The 90s battles for dominance in World Superbike racing are some of the best stories of motorcycle racing history. It gave us bikes like the Honda RC30 and the Yamaha OW01. The demand for the 500 or so Yamaha OW01 road bikes has skyrocketed in recent years. Collectors want a piece of that history in their garages. They crave the riding experience. Homologations specials are always the cream of the crop for collectors. They represent the closest someone could get to the actual factory race bikes. Buyers in 1992 would pay $16,000 have a 0w01. For those that did not have that kind of money, they settled for posters to keep the dream of owning one alive.
The bike here today is not just a OW01 road bike, but the full on racing version. To make things even better, it is said to have been at the top of the podium on two occasions and in the top three an additional five times while racing. This is an extremely rare chance to own a piece of Yamaha racing history. These bikes do not trade hands often and if they do it is more likely to be a private deal between two collectors.
This incredible Yamaha 750 OW 01 with Full factory evolutions competed in the 1992 Superbike World Championship with Byrd Dime Racing Team and was riden by Fabrizio Pirovano getting 2 wins and 7 podiums.
The bike was stored between 1993 to 2013 in a particular collection. The same year was completely overhauled by a specialists technicians and used in some classic parades. Since last time used on the track only was stop & displayed in a particular collection.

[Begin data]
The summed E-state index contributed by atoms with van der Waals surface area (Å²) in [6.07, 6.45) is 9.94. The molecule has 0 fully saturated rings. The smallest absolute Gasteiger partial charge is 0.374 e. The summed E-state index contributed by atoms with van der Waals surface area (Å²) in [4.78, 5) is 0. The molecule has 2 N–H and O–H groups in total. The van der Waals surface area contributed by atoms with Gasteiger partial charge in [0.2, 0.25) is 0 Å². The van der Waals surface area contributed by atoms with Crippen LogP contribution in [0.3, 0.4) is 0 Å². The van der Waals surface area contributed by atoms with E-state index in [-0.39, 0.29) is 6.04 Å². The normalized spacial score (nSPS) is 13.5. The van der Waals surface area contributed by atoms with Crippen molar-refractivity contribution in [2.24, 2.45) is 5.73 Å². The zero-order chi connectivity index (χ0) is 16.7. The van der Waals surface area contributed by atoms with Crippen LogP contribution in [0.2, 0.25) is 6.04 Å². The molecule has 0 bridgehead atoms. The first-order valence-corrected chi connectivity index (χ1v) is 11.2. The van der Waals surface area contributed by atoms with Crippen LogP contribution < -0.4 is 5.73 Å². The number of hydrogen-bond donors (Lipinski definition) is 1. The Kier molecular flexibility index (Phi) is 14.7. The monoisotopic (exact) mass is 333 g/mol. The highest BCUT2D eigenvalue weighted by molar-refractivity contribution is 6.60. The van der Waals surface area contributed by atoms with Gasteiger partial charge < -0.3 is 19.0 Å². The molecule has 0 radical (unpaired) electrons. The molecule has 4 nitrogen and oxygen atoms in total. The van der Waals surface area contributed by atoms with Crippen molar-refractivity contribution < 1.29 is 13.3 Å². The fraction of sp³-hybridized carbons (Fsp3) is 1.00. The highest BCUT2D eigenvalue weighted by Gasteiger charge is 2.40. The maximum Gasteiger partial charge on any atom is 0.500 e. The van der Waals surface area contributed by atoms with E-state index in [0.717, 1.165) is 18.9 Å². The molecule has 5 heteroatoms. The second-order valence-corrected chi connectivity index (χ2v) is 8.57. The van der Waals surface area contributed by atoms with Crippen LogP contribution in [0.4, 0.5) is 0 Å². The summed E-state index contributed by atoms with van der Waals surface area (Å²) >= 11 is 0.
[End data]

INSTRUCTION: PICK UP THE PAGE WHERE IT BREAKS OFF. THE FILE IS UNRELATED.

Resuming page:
World Superbikes will always remain a great championship in the mind of the motorcycle enthusiast, simply because it has produced some of recent history’s most groundbreaking production machines. Motorcycles like Yamaha’s FZR750R OW01 homologation special.
This motorcycle represented Yamaha’s first real assault on WSB, and was a direct response to Honda’s dominant RC30. Sure, in 1988 – the first year of WSB racing – Yamaha took second place in the championship with its FZ750, ridden by Fabrizio Pirovano, while mighty Mick Doohan took the higher-specced FZ750R to three top podium places. But for Yamaha, the FZ750 and R were never more than stop-gaps as race bikes, there to keep the factory’s toe in the racing scene while they busied themselves producing a serious piece of kit.
Yamaha introduced its FZR750R OW01 to the motorcycling public in time for the 1989 season. And it arrived with a lot more than a cool ‘OW’ factory racer designation.
There is no denying how appealing this bike is. Beautiful to look at, wonderful to reminisce about and amazing to ride. All of that will come at a price of 66,000 Euros. Some might say that is a lot for a 90s Japanese bike, but they are completely missing the point. A Ducati Superleggera costs more, but has never stood on the podium of a World Superbike race. The history and engineering encapsulated in this machine is incredible at this price point. Owning this would be a guarantied invite to every prestigious motorcycle event around.
The closest many of us will get to these machines is building a scale model of them. The knowledge that bikes like this are on the market from time to time is the stuff dreams are made of and offer an aspirational jolt that can keep anyone excited about this hobby.